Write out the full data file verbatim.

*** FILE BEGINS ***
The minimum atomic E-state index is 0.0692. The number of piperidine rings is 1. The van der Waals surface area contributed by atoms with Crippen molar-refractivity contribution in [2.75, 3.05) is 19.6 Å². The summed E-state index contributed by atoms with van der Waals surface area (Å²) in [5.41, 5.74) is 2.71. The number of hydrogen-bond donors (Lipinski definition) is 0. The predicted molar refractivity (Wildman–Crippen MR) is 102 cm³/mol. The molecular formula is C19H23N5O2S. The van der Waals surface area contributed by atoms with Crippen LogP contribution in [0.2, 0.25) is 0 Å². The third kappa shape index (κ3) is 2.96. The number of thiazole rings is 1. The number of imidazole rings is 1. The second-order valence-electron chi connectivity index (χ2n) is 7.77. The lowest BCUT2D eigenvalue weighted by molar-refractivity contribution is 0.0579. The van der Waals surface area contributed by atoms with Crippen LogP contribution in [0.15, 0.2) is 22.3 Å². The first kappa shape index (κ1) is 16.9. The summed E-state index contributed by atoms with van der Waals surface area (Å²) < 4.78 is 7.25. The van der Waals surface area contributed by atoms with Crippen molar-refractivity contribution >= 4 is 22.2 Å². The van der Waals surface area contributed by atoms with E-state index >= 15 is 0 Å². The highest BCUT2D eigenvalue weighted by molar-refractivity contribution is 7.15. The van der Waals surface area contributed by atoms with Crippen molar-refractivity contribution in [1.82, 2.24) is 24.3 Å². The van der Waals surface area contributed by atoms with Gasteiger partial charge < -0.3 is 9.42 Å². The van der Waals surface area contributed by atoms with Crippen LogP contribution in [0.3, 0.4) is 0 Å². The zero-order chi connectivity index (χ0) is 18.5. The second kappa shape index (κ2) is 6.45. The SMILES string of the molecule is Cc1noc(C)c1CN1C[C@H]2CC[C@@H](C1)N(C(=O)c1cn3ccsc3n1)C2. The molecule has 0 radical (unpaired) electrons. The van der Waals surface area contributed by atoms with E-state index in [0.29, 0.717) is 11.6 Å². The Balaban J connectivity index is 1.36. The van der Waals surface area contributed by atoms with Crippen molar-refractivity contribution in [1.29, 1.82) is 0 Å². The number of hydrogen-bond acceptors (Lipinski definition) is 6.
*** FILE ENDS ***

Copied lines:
The minimum atomic E-state index is 0.0692. The number of piperidine rings is 1. The van der Waals surface area contributed by atoms with Crippen molar-refractivity contribution in [2.75, 3.05) is 19.6 Å². The summed E-state index contributed by atoms with van der Waals surface area (Å²) in [5.41, 5.74) is 2.71. The number of hydrogen-bond donors (Lipinski definition) is 0. The predicted molar refractivity (Wildman–Crippen MR) is 102 cm³/mol. The molecular formula is C19H23N5O2S. The van der Waals surface area contributed by atoms with Crippen LogP contribution in [0.2, 0.25) is 0 Å². The third kappa shape index (κ3) is 2.96. The number of thiazole rings is 1. The number of imidazole rings is 1. The second-order valence-electron chi connectivity index (χ2n) is 7.77. The lowest BCUT2D eigenvalue weighted by molar-refractivity contribution is 0.0579. The van der Waals surface area contributed by atoms with Crippen LogP contribution in [0.15, 0.2) is 22.3 Å². The first kappa shape index (κ1) is 16.9. The summed E-state index contributed by atoms with van der Waals surface area (Å²) < 4.78 is 7.25. The van der Waals surface area contributed by atoms with Crippen molar-refractivity contribution >= 4 is 22.2 Å². The van der Waals surface area contributed by atoms with E-state index >= 15 is 0 Å². The highest BCUT2D eigenvalue weighted by molar-refractivity contribution is 7.15. The van der Waals surface area contributed by atoms with Crippen molar-refractivity contribution in [1.82, 2.24) is 24.3 Å². The van der Waals surface area contributed by atoms with Gasteiger partial charge < -0.3 is 9.42 Å². The van der Waals surface area contributed by atoms with Crippen LogP contribution in [0.3, 0.4) is 0 Å². The zero-order chi connectivity index (χ0) is 18.5. The second kappa shape index (κ2) is 6.45. The SMILES string of the molecule is Cc1noc(C)c1CN1C[C@H]2CC[C@@H](C1)N(C(=O)c1cn3ccsc3n1)C2. The molecule has 0 radical (unpaired) electrons. The van der Waals surface area contributed by atoms with E-state index in [0.29, 0.717) is 11.6 Å². The Balaban J connectivity index is 1.36. The van der Waals surface area contributed by atoms with Crippen molar-refractivity contribution in [1.29, 1.82) is 0 Å². The number of hydrogen-bond acceptors (Lipinski definition) is 6.